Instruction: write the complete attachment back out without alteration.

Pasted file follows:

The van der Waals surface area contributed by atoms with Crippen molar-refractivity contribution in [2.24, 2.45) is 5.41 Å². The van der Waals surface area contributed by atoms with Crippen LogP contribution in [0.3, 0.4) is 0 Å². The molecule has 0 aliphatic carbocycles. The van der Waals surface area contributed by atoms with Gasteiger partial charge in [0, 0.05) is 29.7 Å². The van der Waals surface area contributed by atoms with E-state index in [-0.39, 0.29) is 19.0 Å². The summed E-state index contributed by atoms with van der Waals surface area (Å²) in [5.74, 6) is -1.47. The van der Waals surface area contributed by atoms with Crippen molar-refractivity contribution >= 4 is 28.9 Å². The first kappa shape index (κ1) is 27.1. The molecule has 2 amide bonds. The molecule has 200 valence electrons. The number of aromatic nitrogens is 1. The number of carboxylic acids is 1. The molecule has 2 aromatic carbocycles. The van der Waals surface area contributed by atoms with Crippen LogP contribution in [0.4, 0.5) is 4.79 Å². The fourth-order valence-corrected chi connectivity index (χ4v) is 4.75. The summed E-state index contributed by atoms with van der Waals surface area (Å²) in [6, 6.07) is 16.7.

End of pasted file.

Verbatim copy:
The van der Waals surface area contributed by atoms with Crippen molar-refractivity contribution in [2.24, 2.45) is 5.41 Å². The van der Waals surface area contributed by atoms with Crippen LogP contribution in [0.3, 0.4) is 0 Å². The molecule has 0 aliphatic carbocycles. The van der Waals surface area contributed by atoms with Gasteiger partial charge in [0, 0.05) is 29.7 Å². The van der Waals surface area contributed by atoms with E-state index in [-0.39, 0.29) is 19.0 Å². The summed E-state index contributed by atoms with van der Waals surface area (Å²) in [5.74, 6) is -1.47. The van der Waals surface area contributed by atoms with Crippen molar-refractivity contribution >= 4 is 28.9 Å². The first kappa shape index (κ1) is 27.1. The molecule has 2 amide bonds. The molecule has 200 valence electrons. The number of aromatic nitrogens is 1. The number of carboxylic acids is 1. The molecule has 2 aromatic carbocycles. The van der Waals surface area contributed by atoms with Crippen LogP contribution in [0.4, 0.5) is 4.79 Å². The fourth-order valence-corrected chi connectivity index (χ4v) is 4.75. The summed E-state index contributed by atoms with van der Waals surface area (Å²) in [6, 6.07) is 16.7.